Filipinos remember the works of Carmen Guerrero-Nakpil and Alice Guillermo, two important female figures in art and journalism, after news of their passing spread on social media.
Prominent art critic Guillermo succumbed in the morning of July 29 at 80 years old after a long battle with her illness. Nakpil, veteran historian-journalist passed the next day at 96 years old.
Albeit in different fields, both female figures have contributed much in shaping the historical and literary landscape of the country, particularly in the development of journalism, art and history.
Award-winning fictionist Vim Nadera paid homage to Nakpil and Guillermo on separate posts on his official Facebook account.
PAALAM, MA'AM CHITANG…GUERRERO NAKPIL, CARMEN, b. 19 July 1922, Ermita, Manila. Essayist, historian, journalist….
PAALAM, MA'AM ALICE…Alice V. Guillermo was born on 6 January 1938 in Quiapo, Manila. She is married to poet and…
In Nadera’s post for Guillermo, a watercolor creation was used by Jesus Manuel Santiago, an award-winning poet and a well-loved musician in the country.
Santiago’s artwork was originally shared from the Art for Alice, a fund-raising campaign page previously used to help the art critic’s family with her medical bills.
The art critic
The art studies department of the University of the Philippines–Diliman, which Guillermo had chaired, described her as a “pioneering force in Philippine art” in their tribute.
With great sadness, the Department of Art Studies informs everyone of the passing of our colleague, Dr. Alice Guillermo…
The esteemed UP professor became a recipient of the Japan Foundation Fellowship Grant in 1991, the Palanca Award for her essay “Ang Kaisipang Filipino Batay sa Sining Biswal” in 1979 and the Art Criticism Award from the Art Association of the Philippines in 1976.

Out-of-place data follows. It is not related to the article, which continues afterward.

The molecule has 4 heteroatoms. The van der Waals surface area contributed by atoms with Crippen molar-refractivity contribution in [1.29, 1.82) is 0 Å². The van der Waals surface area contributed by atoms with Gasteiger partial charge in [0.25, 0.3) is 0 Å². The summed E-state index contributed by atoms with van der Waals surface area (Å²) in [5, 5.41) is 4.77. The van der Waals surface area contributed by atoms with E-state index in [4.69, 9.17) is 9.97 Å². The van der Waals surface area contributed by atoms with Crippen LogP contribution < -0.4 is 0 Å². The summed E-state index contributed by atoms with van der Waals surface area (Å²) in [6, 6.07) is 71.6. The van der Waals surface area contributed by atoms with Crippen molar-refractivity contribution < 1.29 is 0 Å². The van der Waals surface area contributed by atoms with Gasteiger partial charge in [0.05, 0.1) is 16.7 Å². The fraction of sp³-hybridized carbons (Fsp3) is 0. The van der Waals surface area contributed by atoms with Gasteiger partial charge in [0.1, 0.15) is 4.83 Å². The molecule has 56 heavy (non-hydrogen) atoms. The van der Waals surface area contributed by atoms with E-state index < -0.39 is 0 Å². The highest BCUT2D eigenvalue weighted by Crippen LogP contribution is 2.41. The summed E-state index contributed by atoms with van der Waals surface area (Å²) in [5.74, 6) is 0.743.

Guillermo graduated magna cum laude with an educational degree at the College of the Holy Spirit Manila, formerly the College of the Holy Ghost, in 1957.
She took up her master’s degree at UP and then attended the Universite d’Aix-Marseille in France through a scholarship grant.
Throughout her career, Guillermo wrote numerous articles and reviews for publications such as Archipelago, WE Forum and Who. She had also published many notable books back then, which include Social Realism in the Philippines (1987) and Images of Change (1988), and co-authored From Anito to Assemblage (1990).
The journalist and historian
Nakpil’s legacy encompasses many generations, spanning the turbulent World War II era until her remaining years as Chitang Nakpil or the “Grand Old Lady of Public History.”
According to the National Historical Commission of the Philippines, where Nakpil was chairperson for 1967-1971, the historian died peacefully at 1 am on Monday.
In its tribute, it used the painting of National Artist Vicente Manansala that was also featured in Nakpil’s autobiography Myself, Elsewhere in 2006.
She was initially known as a journalist way back in 1946, at a time when female reporters were not yet so popular, during which she wrote for national newspapers such as the Manila Chronicle, Weekly Women’s Magazine and Malaya.
Nakpil has published influential books such as Woman Enough and Other Essays, 1963, The Rice Conspiracy, 1990 and Heroes and Villains in 2010.